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The Doctrine of Utmost Good Faith

Many of us are familiar with insurance policies. Most have at least one type of insurance coverage, if not more. The insurance market is highly competitive and subject to rules and regulations. What you may not realize is that an insurance policy is a contract.

The contract of insurance is an agreement between you and the insurance company. Your insurance company agrees to provide you with particular insurance coverage. You, in turn, agree to provide truthful information when applying for coverage. The insurance business runs on these agreements.

The principle of utmost good faith is at the heart of contract law. Every insurance policy implies the duty of utmost good faith. This is true whether the policy is a consumer insurance contract or a business insurance policy. It's part of the common law in every jurisdiction.

Insurance contracts require both parties to conduct themselves with honesty and integrity. However, not all insurance companies adhere to the principle of utmost good faith towards policyholders when handling insurance claims. Read on to learn more about the doctrine of the utmost good faith.

Insurance Contracts and Good Faith

The doctrine of the utmost good faith is sometimes referred to by its Latin name, uberrimae fides or uberrimae fidei. It's a contract law doctrine requiring contracting parties to act with honesty. The parties cannot mislead or withhold any essential information regarding the contract. Insurance industry contracts require the highest standard of good faith.

The Insurance Policy as a Contract

An insurance policy is a contract. The insurance contract is a document setting forth the terms and conditions of the coverage. It serves as the formal insurance contract. During underwriting, insurance companies gather information on whether to insure an applicant. The information also determines how the insurer will set premium prices. Underwriting could result in a higher premium or an outright denial.

The Parties to a Contract

The parties to an insurance contract include the insurer. The insurer consists of a licensed insurance agent or broker.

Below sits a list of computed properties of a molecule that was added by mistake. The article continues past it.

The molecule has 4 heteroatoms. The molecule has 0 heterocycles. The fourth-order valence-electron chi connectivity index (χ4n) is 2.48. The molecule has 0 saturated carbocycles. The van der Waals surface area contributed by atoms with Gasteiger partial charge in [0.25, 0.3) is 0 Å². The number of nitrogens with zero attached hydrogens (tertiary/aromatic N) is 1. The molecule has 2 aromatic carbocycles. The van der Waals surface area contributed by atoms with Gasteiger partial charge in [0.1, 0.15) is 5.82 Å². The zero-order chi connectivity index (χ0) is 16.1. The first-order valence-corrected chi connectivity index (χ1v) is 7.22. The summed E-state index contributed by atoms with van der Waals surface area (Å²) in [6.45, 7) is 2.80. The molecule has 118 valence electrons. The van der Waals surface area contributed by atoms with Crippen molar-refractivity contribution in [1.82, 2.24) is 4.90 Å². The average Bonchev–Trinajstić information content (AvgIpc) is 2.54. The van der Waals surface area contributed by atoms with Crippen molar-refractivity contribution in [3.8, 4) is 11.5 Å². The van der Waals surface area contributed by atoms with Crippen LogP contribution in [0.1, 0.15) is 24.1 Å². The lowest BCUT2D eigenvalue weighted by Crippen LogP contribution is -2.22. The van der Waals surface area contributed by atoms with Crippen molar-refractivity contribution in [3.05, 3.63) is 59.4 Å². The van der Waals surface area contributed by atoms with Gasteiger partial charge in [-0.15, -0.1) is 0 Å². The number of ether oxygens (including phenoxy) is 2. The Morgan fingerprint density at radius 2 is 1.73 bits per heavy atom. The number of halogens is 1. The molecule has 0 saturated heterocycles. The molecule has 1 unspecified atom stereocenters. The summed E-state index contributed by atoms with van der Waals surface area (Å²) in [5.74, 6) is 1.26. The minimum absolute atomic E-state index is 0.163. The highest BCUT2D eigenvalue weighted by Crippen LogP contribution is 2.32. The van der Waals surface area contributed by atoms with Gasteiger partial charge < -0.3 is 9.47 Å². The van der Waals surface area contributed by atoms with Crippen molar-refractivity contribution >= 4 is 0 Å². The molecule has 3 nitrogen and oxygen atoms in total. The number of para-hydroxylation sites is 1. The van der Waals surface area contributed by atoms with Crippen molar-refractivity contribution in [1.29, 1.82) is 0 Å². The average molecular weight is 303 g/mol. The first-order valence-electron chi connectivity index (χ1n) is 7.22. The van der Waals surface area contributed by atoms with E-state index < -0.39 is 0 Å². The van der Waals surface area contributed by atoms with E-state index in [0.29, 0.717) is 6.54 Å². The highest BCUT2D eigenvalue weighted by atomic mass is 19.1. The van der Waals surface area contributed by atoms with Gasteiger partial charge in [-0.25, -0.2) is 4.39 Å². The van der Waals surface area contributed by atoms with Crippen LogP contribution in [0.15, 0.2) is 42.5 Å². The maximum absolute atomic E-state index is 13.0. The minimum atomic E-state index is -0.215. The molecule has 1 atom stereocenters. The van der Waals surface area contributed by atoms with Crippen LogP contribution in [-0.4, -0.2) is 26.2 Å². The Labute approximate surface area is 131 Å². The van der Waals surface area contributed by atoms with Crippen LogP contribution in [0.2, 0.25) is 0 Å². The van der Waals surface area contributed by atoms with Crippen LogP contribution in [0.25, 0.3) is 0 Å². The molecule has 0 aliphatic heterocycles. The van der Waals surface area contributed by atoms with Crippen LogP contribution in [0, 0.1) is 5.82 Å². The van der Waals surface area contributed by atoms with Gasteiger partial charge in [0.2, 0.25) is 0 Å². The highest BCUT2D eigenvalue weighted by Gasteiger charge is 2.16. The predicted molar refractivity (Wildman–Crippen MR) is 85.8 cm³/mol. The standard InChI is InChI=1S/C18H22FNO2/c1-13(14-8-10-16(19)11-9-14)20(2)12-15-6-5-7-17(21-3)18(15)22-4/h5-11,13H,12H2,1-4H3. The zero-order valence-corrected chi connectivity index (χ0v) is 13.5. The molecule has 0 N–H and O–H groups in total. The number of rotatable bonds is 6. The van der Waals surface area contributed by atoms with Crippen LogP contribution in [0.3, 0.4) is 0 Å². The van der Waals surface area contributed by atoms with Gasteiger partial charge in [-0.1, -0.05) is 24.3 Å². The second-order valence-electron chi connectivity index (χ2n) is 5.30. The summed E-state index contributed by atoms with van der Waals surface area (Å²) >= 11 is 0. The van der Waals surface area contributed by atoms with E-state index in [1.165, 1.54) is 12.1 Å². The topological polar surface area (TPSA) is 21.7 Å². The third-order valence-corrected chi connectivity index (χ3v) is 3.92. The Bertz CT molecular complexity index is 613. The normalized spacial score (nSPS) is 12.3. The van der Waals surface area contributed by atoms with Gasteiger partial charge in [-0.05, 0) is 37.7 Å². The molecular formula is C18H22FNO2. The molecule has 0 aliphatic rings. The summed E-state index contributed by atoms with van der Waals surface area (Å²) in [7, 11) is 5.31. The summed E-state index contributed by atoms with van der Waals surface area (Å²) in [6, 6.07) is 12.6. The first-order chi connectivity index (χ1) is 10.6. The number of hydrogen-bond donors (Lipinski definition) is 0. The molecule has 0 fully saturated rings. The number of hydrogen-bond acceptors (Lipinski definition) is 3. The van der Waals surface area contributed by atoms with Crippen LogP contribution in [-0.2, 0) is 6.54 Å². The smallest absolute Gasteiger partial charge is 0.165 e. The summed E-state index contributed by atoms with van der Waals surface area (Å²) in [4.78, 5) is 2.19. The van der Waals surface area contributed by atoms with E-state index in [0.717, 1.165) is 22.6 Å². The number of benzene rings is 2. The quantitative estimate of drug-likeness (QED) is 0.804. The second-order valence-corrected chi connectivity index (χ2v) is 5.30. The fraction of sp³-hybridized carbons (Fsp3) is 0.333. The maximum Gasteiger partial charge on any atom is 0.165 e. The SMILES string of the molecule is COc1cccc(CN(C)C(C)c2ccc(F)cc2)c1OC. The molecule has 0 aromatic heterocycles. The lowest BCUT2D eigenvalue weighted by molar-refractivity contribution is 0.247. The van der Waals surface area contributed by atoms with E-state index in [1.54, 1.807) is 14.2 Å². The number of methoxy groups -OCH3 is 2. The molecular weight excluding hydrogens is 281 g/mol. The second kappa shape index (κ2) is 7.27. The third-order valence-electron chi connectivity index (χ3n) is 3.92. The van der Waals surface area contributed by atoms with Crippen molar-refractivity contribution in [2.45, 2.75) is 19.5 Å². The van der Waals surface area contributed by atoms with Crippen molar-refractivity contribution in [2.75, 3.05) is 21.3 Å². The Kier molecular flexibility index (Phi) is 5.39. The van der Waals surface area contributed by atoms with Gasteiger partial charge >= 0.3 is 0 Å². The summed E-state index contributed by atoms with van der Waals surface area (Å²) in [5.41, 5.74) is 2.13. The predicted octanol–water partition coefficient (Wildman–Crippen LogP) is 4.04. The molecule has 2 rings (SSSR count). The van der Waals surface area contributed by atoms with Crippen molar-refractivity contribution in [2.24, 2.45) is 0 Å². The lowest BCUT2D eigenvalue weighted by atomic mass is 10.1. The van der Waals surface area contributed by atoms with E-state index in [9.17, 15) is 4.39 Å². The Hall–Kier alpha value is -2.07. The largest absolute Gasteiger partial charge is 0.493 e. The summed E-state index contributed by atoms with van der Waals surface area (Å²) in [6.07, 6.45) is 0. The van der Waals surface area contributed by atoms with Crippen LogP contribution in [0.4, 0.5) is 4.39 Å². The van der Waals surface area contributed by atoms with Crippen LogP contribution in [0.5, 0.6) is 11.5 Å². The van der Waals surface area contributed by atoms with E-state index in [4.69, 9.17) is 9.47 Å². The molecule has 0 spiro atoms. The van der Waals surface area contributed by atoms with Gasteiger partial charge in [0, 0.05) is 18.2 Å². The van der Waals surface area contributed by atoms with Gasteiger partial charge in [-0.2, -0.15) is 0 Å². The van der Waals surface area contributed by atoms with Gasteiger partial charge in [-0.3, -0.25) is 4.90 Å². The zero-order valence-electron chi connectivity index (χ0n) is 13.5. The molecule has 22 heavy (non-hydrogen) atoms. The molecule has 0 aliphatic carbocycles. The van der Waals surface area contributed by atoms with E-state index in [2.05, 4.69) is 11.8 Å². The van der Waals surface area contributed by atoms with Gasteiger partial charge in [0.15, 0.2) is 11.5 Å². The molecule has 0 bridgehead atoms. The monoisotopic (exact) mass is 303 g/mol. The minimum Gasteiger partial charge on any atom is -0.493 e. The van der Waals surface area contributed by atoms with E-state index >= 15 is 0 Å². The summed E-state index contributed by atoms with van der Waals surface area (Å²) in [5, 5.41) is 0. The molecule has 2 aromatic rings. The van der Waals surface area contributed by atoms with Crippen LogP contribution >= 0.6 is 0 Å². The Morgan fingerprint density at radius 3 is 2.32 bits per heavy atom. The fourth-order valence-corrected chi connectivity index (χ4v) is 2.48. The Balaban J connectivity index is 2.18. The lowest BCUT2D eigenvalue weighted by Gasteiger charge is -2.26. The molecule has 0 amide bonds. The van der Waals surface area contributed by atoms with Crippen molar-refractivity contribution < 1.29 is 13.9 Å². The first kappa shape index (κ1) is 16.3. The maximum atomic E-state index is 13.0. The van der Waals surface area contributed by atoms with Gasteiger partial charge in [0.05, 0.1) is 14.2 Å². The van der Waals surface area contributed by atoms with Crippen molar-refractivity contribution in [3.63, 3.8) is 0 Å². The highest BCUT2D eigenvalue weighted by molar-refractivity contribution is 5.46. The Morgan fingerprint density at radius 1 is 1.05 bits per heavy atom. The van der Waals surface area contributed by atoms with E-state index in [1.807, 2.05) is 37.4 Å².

The contract also includes the applicant. An applicant is a person who is seeking to buy insurance as an individual or on behalf of a business. The applicant is known as the insured. Once applicants pay the initial premiums and receive the insurance policy, they become the insured party.

How the Doctrine of Utmost Good Faith Works

In insurance contracts, the doctrine of utmost good faith requires a duty of disclosure. This requires the full disclosure of relevant information. The insurer agrees to share the risk of loss with the policyholder. This makes it critical for the policyholder to disclose all pertinent information.

Representations

The doctrine of good faith requires that both parties to an insurance contract are honest about disclosing all relevant information. As applied to the insurance company, this means providing honest information on the following:

  • Terms
  • Premium figures
  • Coverage limitations

Non-disclosure of relevant information could constitute a breach of contract. 

Applicants must be truthful when disclosing all requested pertinent personal information. If you're applying for car insurance, you'll be required to disclose information such as the following:

  • Prior accidents
  • Past traffic tickets
  • Your residence location
  • Annual income
  • Level of educational attainment

If you're applying for life insurance, you will be asked to provide information about your health background and family history. The doctrine of the utmost good faith requires that you honestly provide all material information.

A representation is material if the insurer relies on it in making decisions about the applicant. A misrepresentation is a false or untrue material statement. If the insurer finds that the applicant intentionally and knowingly misrepresented information, the insurer can void any resulting insurance contract.

Concealment

Concealment is closely related to misrepresentation. A misrepresentation is a false or misleading statement of material fact. Concealment refers to the intentional omission of material information.

An insurer can void an insurance contract or deny payment on a claim due to concealment. Both of the following must be true:

  1. The insured knew that there was an important fact concerning that insurance policy
  2. The insured  withheld that fact with the intent to defraud the insurer on purpose

If guilty of both conditions, the insured would breach the contract.

Warranties

Another element of the requirement for the utmost good faith is warranties. Warranties are promises by an insurance applicant to do certain things or satisfy specific requirements. Warranties become part of the insurance contract. They can be express or implied. An insurer may have grounds to void an insurance contract if the insured's acts constitute a breach of warranty.

Get Legal Help With Insurance Issues

The onus is on both the policyholder and the insurance company to act in good faith. If the conduct of a party to an insurance contract has fallen below the requirements of good faith, legal remedies may be available to you. An excellent first step is speaking to an attorney experienced in insurance law.

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